Tomorrow will be one of the infrequent Music Days; the remaining days before the next report – unless I decamp to Barlaston – will be 3 library, 4 housework/showroom, 2 office, and 3 (fingers crossed) days off.

And, for the first time in a month or so, this report comes to you bang on time.

31st October 2014. As our cocker spaniel was dying of a stroke (c. 1961) she growled at us for the first time ever. She just wanted to be left alone, though in fact we took her to the vet.

You don’t have to be at death’s door to feel like that. In any illness, large or small, you get to a point where you just want the doctors, and everybody else, to leave you to get on with it.

For the next couple of weeks I have just that opportunity. Worries about insurance mean that I have been temporarily banished from the Esperanto Centre, and my next hospital appointment is twelve days away; so I can take a holiday from being ill and see what can be done about the house move.

In fact, when I have not been going back and forth to Framlingham, the house move activity has mostly been more of the same; so perhaps it’s time for another tour of the house and garden.

As I write this there is no moon and the garden is pitch dark, which is one of the best parts of country life. In daylight the patio is more or less taken up with trimmings from the hedges; if the weather was not so unusually warm, this would have been cut up for the woodburner, but I’ll get to that. The grass seems still to be growing, but I may yet see to that before the weather changes.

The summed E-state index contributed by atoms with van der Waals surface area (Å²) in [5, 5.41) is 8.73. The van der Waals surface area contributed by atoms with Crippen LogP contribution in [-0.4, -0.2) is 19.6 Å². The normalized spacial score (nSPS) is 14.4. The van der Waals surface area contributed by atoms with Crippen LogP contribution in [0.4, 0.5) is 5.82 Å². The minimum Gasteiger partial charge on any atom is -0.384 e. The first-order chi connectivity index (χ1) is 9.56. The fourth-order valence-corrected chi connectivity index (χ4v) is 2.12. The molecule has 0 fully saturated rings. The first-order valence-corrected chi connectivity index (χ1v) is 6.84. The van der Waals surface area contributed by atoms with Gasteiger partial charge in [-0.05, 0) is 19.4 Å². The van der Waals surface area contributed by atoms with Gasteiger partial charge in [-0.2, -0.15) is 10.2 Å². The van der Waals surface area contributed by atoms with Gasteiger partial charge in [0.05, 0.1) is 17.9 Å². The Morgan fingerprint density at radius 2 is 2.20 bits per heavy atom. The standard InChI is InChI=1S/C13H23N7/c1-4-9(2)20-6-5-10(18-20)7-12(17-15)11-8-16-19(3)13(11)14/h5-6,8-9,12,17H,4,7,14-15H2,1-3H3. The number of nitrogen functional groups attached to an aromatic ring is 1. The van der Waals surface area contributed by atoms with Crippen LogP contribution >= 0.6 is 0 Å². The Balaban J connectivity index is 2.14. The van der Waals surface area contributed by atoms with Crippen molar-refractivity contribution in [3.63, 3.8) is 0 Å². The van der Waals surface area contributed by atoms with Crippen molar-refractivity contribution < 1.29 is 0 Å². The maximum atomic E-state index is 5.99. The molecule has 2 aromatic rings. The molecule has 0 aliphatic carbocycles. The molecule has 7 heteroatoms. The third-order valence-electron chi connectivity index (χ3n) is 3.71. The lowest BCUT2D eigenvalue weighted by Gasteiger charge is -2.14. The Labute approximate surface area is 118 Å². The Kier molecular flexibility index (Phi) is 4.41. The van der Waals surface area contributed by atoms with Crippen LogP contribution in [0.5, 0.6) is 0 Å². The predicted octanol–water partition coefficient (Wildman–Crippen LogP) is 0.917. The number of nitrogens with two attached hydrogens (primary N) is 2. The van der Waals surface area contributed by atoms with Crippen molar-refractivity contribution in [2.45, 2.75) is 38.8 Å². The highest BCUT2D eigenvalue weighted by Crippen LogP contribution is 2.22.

Moving indoors, we find the Snuggery in better shape; there are now no books on the floor, and the 27 cardboard boxes are mostly stuff packed ready for Letchworth. Once the wall near to the door is patched up, items completely ready for the move will be gathered in there. This will also clear the space at the bottom of the stairs.

The hallway is now home to assorted wooden items which can be broken up and either burned or binned; on the top corridor there are still books for second-hand sale, which I shall probably send to Barlaston as soon as I see a prospect of dealing with them there. Bedroom 4 contains many single issues (or incomplete sets) of Esperanto magazines; I’ve made a start on deciding what is to become of these, and those that are still wanted will go up to Barlaston to await my attention. Bedroom 2 now contains only a few bits of furniture and the ironing board.

Bedroom 3 is small and easy to keep warm; with a little work I can move in there for the winter. This will leave Bedroom 1, the lounge, the kitchen and the bathroom as the “showroom” items. In Bedroom 1 I shall only have to remove one unneeded bed and patch some cracks in the plaster. The lounge and bathroom, as mentioned last time, only need routine housework. There is much more to do in the kitchen; choosing what items need to be kept until the move, which packed, and which discarded, will take some time. As I have mentioned many times, work on the under-sink cupboard and other small jobs will take a little while.

In other news, the Freesat recorder has not progressed, but no fewer than 20 audio cassettes have left the building.

All in all, not bad for a sick man. The next twelve days, in addition to the hospital visit, will be three housework, three library, two Showroom, one each of Office and Music, and two days off.

Time for a cheerful YouTube song. It’s a live recording from a concert by the excellent Scottish band The McCalmans: “You’re still gonna die”. There was a longer version, from their farewell concert, with an entertaining introduction, but that seems to have disappeared, so now we only have this version, which, perhaps appropriately, ends very abruptly. Here it is: